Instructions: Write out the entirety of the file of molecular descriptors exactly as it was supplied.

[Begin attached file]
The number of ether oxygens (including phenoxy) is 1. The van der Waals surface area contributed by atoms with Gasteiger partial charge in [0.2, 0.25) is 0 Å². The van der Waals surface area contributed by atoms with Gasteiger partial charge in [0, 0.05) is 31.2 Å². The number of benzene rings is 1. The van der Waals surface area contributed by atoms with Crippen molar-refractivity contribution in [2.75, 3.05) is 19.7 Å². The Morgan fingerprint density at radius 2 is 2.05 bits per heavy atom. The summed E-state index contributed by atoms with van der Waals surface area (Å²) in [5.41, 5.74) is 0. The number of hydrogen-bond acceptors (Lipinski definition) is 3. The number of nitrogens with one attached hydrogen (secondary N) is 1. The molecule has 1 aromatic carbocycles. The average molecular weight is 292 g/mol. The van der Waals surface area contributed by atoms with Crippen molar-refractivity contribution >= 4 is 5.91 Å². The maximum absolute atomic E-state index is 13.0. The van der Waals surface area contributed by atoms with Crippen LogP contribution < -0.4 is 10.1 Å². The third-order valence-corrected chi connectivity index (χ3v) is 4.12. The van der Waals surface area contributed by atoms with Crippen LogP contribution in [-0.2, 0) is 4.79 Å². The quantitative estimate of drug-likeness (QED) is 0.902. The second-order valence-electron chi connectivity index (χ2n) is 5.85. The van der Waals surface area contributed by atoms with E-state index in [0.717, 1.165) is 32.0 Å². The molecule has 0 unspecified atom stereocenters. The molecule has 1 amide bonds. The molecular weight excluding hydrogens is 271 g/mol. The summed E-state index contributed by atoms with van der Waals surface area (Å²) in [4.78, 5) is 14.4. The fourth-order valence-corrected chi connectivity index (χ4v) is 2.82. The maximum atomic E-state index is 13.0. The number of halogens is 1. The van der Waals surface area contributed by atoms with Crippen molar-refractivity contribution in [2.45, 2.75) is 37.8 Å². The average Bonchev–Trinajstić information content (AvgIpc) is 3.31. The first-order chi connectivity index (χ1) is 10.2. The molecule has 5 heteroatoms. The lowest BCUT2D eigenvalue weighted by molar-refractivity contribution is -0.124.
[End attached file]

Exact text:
The number of ether oxygens (including phenoxy) is 1. The van der Waals surface area contributed by atoms with Gasteiger partial charge in [0.2, 0.25) is 0 Å². The van der Waals surface area contributed by atoms with Gasteiger partial charge in [0, 0.05) is 31.2 Å². The number of benzene rings is 1. The van der Waals surface area contributed by atoms with Crippen molar-refractivity contribution in [2.75, 3.05) is 19.7 Å². The Morgan fingerprint density at radius 2 is 2.05 bits per heavy atom. The summed E-state index contributed by atoms with van der Waals surface area (Å²) in [5.41, 5.74) is 0. The number of hydrogen-bond acceptors (Lipinski definition) is 3. The number of nitrogens with one attached hydrogen (secondary N) is 1. The molecule has 1 aromatic carbocycles. The average molecular weight is 292 g/mol. The van der Waals surface area contributed by atoms with Crippen molar-refractivity contribution >= 4 is 5.91 Å². The maximum absolute atomic E-state index is 13.0. The van der Waals surface area contributed by atoms with Crippen LogP contribution < -0.4 is 10.1 Å². The third-order valence-corrected chi connectivity index (χ3v) is 4.12. The van der Waals surface area contributed by atoms with Crippen LogP contribution in [-0.2, 0) is 4.79 Å². The quantitative estimate of drug-likeness (QED) is 0.902. The second-order valence-electron chi connectivity index (χ2n) is 5.85. The van der Waals surface area contributed by atoms with E-state index in [0.717, 1.165) is 32.0 Å². The molecule has 0 unspecified atom stereocenters. The molecule has 1 amide bonds. The molecular weight excluding hydrogens is 271 g/mol. The summed E-state index contributed by atoms with van der Waals surface area (Å²) in [4.78, 5) is 14.4. The fourth-order valence-corrected chi connectivity index (χ4v) is 2.82. The maximum atomic E-state index is 13.0. The number of halogens is 1. The van der Waals surface area contributed by atoms with Crippen molar-refractivity contribution in [2.45, 2.75) is 37.8 Å². The average Bonchev–Trinajstić information content (AvgIpc) is 3.31. The first-order chi connectivity index (χ1) is 10.2. The molecule has 5 heteroatoms. The lowest BCUT2D eigenvalue weighted by molar-refractivity contribution is -0.124.